While rationalism can explain the design and form of institutions, it fails to provide an adequate explanation of how these institutions are created. According to Keohane, institutions are created in two main ways. The first is the imposition of institutions by a powerful state and the second is the formation of institutions by voluntary decision-making amongst a group of states. (Keohane 1984, 71) Though the former is e...
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...when the conditions are right.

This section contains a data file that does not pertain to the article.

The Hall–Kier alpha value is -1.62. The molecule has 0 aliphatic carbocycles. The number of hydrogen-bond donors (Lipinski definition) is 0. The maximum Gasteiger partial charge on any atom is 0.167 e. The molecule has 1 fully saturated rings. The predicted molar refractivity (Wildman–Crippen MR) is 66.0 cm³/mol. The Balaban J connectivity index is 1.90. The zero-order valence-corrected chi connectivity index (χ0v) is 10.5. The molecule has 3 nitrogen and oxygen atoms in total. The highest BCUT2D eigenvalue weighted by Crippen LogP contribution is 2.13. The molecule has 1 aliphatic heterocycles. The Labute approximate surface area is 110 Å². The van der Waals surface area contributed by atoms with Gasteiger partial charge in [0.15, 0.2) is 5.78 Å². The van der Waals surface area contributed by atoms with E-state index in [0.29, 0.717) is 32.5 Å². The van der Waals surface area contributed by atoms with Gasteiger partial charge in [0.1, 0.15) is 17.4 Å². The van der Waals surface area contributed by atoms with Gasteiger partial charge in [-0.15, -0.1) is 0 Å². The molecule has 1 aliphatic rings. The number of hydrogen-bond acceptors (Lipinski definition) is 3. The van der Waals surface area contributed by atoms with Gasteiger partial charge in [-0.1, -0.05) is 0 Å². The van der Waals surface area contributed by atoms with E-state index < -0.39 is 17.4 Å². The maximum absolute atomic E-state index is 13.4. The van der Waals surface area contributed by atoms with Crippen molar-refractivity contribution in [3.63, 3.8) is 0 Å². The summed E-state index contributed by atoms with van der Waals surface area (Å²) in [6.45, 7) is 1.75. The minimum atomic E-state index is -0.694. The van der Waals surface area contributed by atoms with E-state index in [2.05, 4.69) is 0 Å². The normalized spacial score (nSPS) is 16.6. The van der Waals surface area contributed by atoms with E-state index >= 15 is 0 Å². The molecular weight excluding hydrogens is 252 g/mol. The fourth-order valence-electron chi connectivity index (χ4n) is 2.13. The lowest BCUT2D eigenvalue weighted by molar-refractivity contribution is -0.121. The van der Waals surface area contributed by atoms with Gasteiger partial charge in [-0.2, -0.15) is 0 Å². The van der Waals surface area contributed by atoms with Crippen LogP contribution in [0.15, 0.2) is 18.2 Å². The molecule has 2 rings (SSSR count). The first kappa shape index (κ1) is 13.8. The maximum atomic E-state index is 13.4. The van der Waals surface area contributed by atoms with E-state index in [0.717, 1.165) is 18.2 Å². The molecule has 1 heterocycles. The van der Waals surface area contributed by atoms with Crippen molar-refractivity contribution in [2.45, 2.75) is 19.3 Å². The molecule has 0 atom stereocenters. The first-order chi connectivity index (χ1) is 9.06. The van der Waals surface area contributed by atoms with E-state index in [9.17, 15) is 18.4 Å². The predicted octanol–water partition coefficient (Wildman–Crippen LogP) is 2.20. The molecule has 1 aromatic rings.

In conclusion, the rationalist account provides a partial but functional explanation of the design and form of institutions. Rationalism explains that the purpose of institutions is for states to further their own goals in an environment that fosters cooperation rather than discord. As such, institutions are designed according to the problems associated with the characteristics of their constituent actors and the issues the institutions were intended to address. However, rationalism fails to offer a holistic account of how institutions are created if not imposed by a powerful state. Moreover, the focus on materialism and the state limits the rationalist account’s explanatory power. Ultimately, rationalism only provides a partial explanation of international institutions but remains useful in situations that align with its assumptions.
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